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Three beaked whales wash ashore in 'highly unusual' strandings

About 175 whale and dolphin strandings have been reported so far this year.

 File Photo: Cuvier's beaked whale
File Photo: Cuvier's beaked whale
Image: Shutterstock/Andrea Izzotti

Note to readers: This article contains images of dead whales. 

THREE BEAKED WHALES were found dead in three separate locations in Donegal and Mayo over the weekend.

The Irish Whale and Dolphin Group has described the strandings as “highly unusual” for the deep-diving mammal.

The IWDG reported that in Donegal, one whale was found floating in Sheephaven Bay and another on Gola Island, while in Mayo the third whale was found at Tirraun on the Mullet Peninsula.

According to the IWDG, three or four strandings of the animals, which are known as Cuvier’s beaked whales, in one year is relatively normal but “it is highly unusual to have three recorded in separate locations on the one day”.

38635905_2309748342373978_3169035795377946624_n Stranding on Gola Island Source: Selkie Sailing

The cause of death is not known in any of the strandings but it is believed that all three of the animals had been dead for several days and were in a poor condition when they washed up on shore.

“Cuvier’s beaked whales are a deep diving species and have previously been found to be particularly affected by loud underwater man-made noise such as sonar.

“It is interesting to note that another deep-diving species, a long-finned pilot whale, was also reported dead recently on Cross Beach, Co Mayo, close to one of the stranded Cuvier’s,” the IWDG said on its website.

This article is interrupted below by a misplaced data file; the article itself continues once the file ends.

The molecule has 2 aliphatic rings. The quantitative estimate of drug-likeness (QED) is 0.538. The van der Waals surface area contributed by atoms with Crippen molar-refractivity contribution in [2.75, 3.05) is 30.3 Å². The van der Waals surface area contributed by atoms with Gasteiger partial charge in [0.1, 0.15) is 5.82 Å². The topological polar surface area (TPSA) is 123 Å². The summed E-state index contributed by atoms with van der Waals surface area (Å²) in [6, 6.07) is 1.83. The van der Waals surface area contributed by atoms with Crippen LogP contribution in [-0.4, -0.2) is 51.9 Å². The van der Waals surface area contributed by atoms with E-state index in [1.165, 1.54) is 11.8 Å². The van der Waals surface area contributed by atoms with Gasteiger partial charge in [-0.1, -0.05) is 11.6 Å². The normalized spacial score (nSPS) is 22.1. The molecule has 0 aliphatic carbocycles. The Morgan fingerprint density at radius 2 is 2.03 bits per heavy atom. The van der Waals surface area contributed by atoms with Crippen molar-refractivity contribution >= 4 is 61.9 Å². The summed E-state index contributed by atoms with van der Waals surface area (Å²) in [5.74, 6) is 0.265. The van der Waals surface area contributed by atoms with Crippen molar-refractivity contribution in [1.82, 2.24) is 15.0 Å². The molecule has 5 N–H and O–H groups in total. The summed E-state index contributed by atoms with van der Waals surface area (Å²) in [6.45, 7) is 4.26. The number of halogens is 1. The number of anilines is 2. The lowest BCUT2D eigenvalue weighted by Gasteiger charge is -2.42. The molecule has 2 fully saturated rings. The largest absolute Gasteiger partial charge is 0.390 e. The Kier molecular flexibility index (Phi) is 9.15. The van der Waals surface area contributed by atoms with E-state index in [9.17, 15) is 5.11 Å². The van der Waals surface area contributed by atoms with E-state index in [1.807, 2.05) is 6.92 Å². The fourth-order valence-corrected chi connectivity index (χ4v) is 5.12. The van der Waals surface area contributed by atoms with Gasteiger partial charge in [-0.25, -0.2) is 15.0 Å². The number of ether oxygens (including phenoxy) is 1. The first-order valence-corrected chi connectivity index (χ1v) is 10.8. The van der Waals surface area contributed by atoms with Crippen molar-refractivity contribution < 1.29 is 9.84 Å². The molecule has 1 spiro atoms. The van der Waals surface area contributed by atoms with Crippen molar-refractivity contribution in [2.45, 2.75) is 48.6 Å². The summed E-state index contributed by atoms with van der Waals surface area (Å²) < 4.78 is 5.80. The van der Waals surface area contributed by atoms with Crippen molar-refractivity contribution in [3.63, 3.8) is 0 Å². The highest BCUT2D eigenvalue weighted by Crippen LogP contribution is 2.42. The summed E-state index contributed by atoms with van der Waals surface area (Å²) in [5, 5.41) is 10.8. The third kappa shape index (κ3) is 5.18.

In a study published in 2014, scientists reported that a Cuvier’s beaked whale they had tracked swam to the depth of 2,992m and stayed underwater, without taking a single breath for 138 minutes.

38524200_2309748339040645_3342688998261784576_n Stranding on Gola Island Source: Selkie Sailing

Record levels

The number of dolphins and whales washing up on Irish coasts reached record levels last year with 263 cetacean strandings reported around the country.

But according to experts that record is likely to be surpassed as 175 strandings have been reported so far this year.

Mick O’Connell, coordinator of the IWDG Cetacean Stranding Scheme says that figure is due to the high number of common dolphin deaths this year.

In the January and February, 57 dolphin deaths were reported, rising from 35 for the same period last year.

“To put this in some perspective, 10 years ago, it would have been normal to have about 25 strandings by the end of February, of which 3 would have been common dolphins,” O’Connell said.

“I should also point out that ‘strandings’ refers mainly to animals which die at sea and wash ashore, only around 10 – 15% of strandings are ‘live strandings’.”

Between December 2014 and April 2015, 11 Cuvier’s beaked whales were stranded on the Irish coast around the same time that a similar number were recorded in Scotland.

The connection between the events or the causes of death were not established.

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Adam Daly

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